Buying A New Car & Using Your Credit Card

By Doris Barnes,2014-05-15 12:33
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Buying A New Car & Using Your Credit Card

PRESS RELEASE 13 October 2000

    New Consumer Guidelines -

    Buying A New Car & Using Your Credit Card

The European Consumer Centre (ECC) has issued a set of new user-friendly

    guidelines for consumers on Buying a New Car and Using Your Credit Card.

    These new leaflets are part of the ECC’s free information and advice service to

    help consumers to shop with confidence.

The brochure on Buying a New Car explains your consumer rights under the

    Sale of Goods & Supply of Services Act, 1980. It also provides guidelines on

    arranging car finance and includes advice on your rights when buying a car in

    another EU Member State.

So far this year an average of 6,000 new cars are sold each week. Given the

    large volumes, minor faults and teething problems that can be promptly remedied

    are inevitable but serious faults and poor after-sales service are not acceptable.

    The ECC estimates that about one-third of the 770 car related queries received

    so far this year were problems that were not remedied after one repair.

    According to ECC Manager, Tina Leonard ‘feedback from people contacting our

    office suggests that many consumers are not receiving a satisfactory level of

    after-sales service and technical support. We urge all car dealers to honour

    consumers’ statutory rights.’

The European Commission’s Competition Directorate is currently examining

    whether to extend the EU’s ‘block exemption’ (beyond 2002) which allows car

    makers to dominate and control the distribution and retailing of their brands.

    Tina Leonard states ‘we must seriously question whether it is advantageous for

    consumers to maintain this exclusive dealership network when distribution costs

    can account for up to 30 per cent of the pre-tax price of a new car’. She adds

    that consumers can also exercise their rights to buy a car in another Member

    State where prices may be lower. However consumers should bear in mind that

    VAT at 21 per cent is payable and Irish consumers are also liable for Vehicle

    Registration Tax (ranging from between 22 to 30 per cent of the pre-tax price of

    the price of the car in Ireland).

Many consumers are also having problems with car finance agreements sold by

    garages (hire purchase and leasing agreements) that are authorised as credit

    intermediaries. According to Tina Leonard consumers are buying financial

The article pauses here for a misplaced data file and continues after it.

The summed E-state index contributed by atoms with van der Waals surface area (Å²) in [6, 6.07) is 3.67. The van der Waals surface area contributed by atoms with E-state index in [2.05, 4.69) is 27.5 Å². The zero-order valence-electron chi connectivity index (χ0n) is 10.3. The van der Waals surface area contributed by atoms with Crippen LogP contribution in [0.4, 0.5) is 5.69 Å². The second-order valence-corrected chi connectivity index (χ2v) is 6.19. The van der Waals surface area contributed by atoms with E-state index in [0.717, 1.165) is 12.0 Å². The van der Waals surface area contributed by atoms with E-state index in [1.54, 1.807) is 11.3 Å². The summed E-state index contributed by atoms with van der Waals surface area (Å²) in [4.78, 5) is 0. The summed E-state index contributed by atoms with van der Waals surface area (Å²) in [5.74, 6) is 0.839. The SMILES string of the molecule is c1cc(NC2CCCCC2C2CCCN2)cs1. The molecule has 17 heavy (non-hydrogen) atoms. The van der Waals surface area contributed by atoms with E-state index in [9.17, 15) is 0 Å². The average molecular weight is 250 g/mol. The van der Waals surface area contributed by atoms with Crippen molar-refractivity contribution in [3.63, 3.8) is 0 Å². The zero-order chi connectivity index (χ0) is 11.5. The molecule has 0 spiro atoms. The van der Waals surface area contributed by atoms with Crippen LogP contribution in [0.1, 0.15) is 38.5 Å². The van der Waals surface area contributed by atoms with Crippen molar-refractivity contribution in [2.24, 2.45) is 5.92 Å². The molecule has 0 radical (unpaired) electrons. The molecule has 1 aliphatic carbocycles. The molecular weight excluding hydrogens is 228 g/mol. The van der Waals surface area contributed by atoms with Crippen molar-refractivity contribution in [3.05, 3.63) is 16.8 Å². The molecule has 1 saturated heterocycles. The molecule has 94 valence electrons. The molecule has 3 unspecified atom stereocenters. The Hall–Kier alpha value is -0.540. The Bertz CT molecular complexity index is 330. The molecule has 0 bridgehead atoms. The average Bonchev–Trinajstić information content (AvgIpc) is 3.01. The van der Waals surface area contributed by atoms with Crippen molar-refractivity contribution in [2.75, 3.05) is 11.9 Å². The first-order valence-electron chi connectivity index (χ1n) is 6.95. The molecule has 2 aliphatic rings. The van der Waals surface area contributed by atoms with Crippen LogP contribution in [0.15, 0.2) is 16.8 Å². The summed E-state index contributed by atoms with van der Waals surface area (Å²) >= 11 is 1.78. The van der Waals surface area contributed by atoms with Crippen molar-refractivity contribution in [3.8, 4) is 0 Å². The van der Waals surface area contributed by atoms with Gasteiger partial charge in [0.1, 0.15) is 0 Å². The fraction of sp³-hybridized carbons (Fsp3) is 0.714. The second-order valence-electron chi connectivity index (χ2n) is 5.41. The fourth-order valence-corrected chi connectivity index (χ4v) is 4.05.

products often without being fully aware about the type of credit agreement they

    are entering into or their long-term obligations under the contract. The ECC’s

    Legal Adviser, Colin Daly points out that in a hire purchase agreement ownership

    of the car only passes to you when the last payment is made. In a consumer

    hire or leasing agreement you will never own the car. He adds that consumers

    also have a responsibility to read the terms and conditions of the contract

    carefully before signing and seek independent expert advice if necessary.

The second brochure Credit Cards Your Rights provides advice on choosing

    a credit card and how to get the best deal available. It also sets out your rights

    and obligations when cancelling credit card transactions and your liability in the

    event of credit card fraud or if a company goes into receivership. It features

    handy tips when shopping online and using your credit card abroad. Tina

    Leonard points out that credit card ownership is on the increase so it is important

    that Irish consumers are aware of how they work.

The European Consumer Centre is part of a network of consumer offices around

    Europe and is based at the Consumer Advice Shop in Dublin’s O’Connell Street.

    The ECC advises local consumers on their consumer rights but also helps EU

    consumers exercise their rights when shopping across borders. The ECC

    received over 12,500 consumer queries in 1999 and is on target to exceed this

    figure in 2000. The ECC provides a free Litigation Advice Service for

    consumers involved in Small Claims Court actions. The Centre also offers an

    educational outreach services to schools and community groups. The

    European Consumer Centre is jointly funded by the European Commission

    (Directorate General Consumer Policy & Health Promotion) and the Office of

    the Director of Consumer Affairs.

For further information contact:

    Caroline Waters, Marketing & PR

     Tel: 01 8090607/086 6793610


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